(3) High Level Bridge was opened on 7 June 1849 by Queen Victoria and is a great feat of engineering, being the first bridge in the world to combine both rail and road. It is a Grade I listed structure and was built by the Hawks family from over 5,000 tons of iron.
(4) Queen Elizabeth II Metro Bridge was opened by Queen Elizabeth II in 1981, and is a bright blue bridge designed to carry the metro between Newcastle and Gateshead. The train travels through tunnels at either end of the bridge, but emerges into the open air as it crosses the bridge.
(5) King Edward VII Bridge is described as one of the last great railway bridges constructed in Britain, and is a Grade II listed structure which was opened on 10 July 1906 by King Edward VII, and links Newcastle to Gateshead.
(6) Swing Bridge is another Grade II listed bridge, and stands on the site of the Old Tyne Bridges of 1270 and 1781, and also of the earlier Roman bridge. The current bridge was opened on 17 July 1876, and at the time was the largest swing bridge ever built.
(7) Redheugh Bridge The original bridge was designed by Thomas Bouch in 1859, but design flaws saw it replaced in 1897. Again, this new bridge had to be replaced due to design flaws and in 1983 the current bridge you see today was opened by Diana, Princess of Wales.
Newcastle Brown Ale (Newkie Brown, or Broon) was originally invented by Lieutenant Colonel James Herbert Porter (1891 - 1973), a First World War veteran with a Distinguished Service Order, and later the assistant brewer at Newcastle Breweries. The beer went into production in 1927 at Tyne Brewery, with the famous blue star logo being added to the bottle in 1928. The five points of the star represent the five founding breweries of Newcastle.
In the late 1990's, Newcastle Brown Ale was the most widely distributed alcoholic drink in the whole of the UK, where it still sells 100 million bottles each year. It is also America's most imported British ale.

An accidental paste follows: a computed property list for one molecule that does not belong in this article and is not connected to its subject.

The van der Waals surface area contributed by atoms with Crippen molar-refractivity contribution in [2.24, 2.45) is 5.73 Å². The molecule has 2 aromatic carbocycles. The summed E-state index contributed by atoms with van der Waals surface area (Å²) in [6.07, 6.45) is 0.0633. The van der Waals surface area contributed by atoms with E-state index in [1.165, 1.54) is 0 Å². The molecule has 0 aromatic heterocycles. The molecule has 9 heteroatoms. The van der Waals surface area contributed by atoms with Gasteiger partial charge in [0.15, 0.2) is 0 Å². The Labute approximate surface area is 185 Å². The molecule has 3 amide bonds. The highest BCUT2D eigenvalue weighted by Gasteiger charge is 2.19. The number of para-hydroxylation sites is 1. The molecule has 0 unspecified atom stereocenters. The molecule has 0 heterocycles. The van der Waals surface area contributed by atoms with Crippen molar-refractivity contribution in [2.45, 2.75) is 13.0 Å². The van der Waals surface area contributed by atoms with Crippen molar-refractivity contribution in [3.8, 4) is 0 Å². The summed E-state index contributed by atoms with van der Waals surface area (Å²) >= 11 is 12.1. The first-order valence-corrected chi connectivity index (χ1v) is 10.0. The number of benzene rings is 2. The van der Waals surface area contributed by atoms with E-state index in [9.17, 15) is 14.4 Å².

During World War II, Newcastle, along with North Tyneside, Wearside, and Teeside, were all targets under Adolf Hitler's Directives. Known as the Newcastle Blitz, the bombing raids on the city killed around 400 people between July 1940 and December 1941. These places were targeted because of their heavy industry, as well as shipbuilding and docks which sent coal to London and the south. Many children were evacuated from Newcastle during the war, being sent out of the city to places such as the countryside villages of the Lake District and Northumberland.
Founded in 1793 (more than 50 years before the London Library) 'the Literary and Philosophical Society of Newcastle upon Tyne' (also called the Lit & Phil library) is a historical library and is the largest independent library outside of London.
The Lit and Phil is the place where famous engineer and inventor George Stephenson showed his miners safety lamp, and also it is where in 1879 Joseph Swan demonstrated his electric lightbulbs, making the Lit and Phil the first public building to be illuminated by the electric bulb.
Newcastle University dates back to the School of Medicine and Surgery, which was established in 1834.
In the 2022 QS World University Rankings (that looks at the world’s top 1,300 universities) Newcastle University was ranked 134th in the world.It was in 21st place in the United Kingdom, and 44th in Western Europe.
People from Newcastle are known as Geordies, and there are a few theories where this Geordie name came from. The most likely theory is that during the 1745 Jacobite Rebellion, where Charles Edward Stuart led the Scots into England in an attempt to regain the British throne for his father James Francis Edward Stuart, the city of Newcastle's defended against them in support of King George II, and so the Jacobites referred to the inhabitants of Newcastle as 'Geordies', which is a derivation of George.
Another theory is that the name Geordie comes from George Stephenson, after he gave evidence to a Parliamentary Commission on Railways in London, and because of his accent, Londoners began calling the North East colliers "Geordies".
Yet another theory is that North East miners, used "Geordie Lamps", a form of safety lamp invented by George Stephenson himself.
A more simple theory is that George was a very common name amongst local pitmen and miners in the North East, so they became known as "Geordies".
I think the first theory is the one most Geordies would agree with. Let us know in the comments if you know of any other theories on where the name Geordie originates from.